And the reason why this is super powerful is you'll start to recognize that the other person has very little control over how you think, how you feel, and what you do no matter how they show up. Even if they show up super upset or super rude or super inappropriate, like, that's on them. That's their stuff. But how you decide to believe about it is on you.
So the minute you think they should be different than they are, you're going to feel resistance. The minute you think they should be kinder, better, more appropriate, less offensive, any of those things, you're going to start getting yourself in a blame loop where you will feel more powerless.
So when you can just let other people be who they are, oh, that's them, that has nothing to do with me. Now, I've brought this up and taught this before and people say, "When people are inappropriate, you should let them know, especially if they're unaware, or you should let them know that you disagree with them."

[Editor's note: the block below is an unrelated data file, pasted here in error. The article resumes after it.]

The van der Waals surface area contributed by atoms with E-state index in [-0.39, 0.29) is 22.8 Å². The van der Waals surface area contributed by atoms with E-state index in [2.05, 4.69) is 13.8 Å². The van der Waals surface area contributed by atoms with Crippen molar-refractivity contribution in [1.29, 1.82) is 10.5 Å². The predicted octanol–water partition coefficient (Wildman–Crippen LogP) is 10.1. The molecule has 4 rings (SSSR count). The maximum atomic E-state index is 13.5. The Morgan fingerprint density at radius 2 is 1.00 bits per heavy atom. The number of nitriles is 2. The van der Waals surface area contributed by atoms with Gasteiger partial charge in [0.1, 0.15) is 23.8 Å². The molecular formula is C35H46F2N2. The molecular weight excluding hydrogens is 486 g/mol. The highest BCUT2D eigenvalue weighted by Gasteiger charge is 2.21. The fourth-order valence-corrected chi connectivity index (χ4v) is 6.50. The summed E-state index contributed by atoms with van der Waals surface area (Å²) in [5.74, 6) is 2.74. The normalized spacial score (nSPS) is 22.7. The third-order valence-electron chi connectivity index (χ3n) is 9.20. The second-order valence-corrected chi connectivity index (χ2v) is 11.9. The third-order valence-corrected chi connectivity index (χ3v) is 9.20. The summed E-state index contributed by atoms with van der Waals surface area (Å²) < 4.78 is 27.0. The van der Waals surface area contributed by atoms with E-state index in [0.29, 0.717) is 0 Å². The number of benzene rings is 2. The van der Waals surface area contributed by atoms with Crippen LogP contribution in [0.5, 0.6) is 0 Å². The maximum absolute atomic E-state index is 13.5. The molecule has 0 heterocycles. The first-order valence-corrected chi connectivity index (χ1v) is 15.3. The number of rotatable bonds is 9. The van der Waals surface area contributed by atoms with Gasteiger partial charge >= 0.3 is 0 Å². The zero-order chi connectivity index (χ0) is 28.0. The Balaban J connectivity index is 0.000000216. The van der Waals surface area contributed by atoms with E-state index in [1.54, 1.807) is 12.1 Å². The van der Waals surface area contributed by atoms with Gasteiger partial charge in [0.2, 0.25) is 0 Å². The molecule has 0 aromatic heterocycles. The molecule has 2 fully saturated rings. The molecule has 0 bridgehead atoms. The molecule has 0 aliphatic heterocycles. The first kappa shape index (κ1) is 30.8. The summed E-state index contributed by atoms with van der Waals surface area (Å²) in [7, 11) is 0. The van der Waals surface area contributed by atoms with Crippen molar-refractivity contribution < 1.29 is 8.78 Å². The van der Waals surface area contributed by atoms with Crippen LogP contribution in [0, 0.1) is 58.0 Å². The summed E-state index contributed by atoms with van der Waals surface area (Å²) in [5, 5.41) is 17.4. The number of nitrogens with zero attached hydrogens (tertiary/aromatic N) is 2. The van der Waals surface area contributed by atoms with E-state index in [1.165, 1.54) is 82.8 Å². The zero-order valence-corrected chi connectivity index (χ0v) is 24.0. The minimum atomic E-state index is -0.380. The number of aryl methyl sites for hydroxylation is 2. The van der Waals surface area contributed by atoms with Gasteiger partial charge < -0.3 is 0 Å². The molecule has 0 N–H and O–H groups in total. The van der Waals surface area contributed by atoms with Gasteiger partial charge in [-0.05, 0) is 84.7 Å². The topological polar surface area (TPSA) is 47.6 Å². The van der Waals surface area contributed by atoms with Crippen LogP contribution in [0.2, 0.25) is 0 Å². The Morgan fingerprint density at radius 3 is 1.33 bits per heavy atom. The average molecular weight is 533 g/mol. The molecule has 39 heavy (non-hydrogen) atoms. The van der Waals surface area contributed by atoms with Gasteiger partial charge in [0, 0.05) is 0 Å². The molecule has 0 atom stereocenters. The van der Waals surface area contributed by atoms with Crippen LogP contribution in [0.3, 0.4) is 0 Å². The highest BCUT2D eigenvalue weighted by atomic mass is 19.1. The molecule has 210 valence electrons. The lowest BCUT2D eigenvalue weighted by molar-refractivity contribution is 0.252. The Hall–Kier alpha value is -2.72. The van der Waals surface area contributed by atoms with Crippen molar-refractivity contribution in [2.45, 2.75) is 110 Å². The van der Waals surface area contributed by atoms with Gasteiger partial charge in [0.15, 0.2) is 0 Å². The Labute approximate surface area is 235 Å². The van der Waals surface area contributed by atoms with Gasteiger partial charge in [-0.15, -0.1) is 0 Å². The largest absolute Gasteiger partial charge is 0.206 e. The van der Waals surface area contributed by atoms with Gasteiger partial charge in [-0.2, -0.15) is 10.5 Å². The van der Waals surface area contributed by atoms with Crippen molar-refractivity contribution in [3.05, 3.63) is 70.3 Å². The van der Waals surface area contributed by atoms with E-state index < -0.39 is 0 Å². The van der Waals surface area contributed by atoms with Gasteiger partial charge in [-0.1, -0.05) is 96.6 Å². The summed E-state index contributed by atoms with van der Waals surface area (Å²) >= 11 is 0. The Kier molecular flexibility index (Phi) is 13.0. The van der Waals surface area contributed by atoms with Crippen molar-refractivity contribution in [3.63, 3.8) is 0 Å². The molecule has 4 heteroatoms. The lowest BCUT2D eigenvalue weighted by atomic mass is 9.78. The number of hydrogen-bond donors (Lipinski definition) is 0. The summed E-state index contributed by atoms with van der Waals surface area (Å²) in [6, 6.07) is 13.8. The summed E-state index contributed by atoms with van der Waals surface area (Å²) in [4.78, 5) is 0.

And I'm okay with that totally, of course, if you want to. But just make sure you're doing it from a place of just expressing your opinion from a loving place instead of trying to control what they do. You could just say - instead of saying, "Hey, you should say that differently," you could just be like, "Hey, when you say that, I just want to let you know that it's offensive and here's why."
And I don't ever do that because I'm just not easily offended but - if it's towards me. If it's towards someone else that I know might be interpreting in that way, I bring it up in a very loving way. And you can do it in a non-negative way, and that's what I'm suggesting. I'm not suggesting that you don't ever speak up or express your ideas about something, but just notice, are you coming from a positive, supportive place for everyone involved or are you coming from a negative, outraged, angry place that isn't going to serve any kind of situation, right?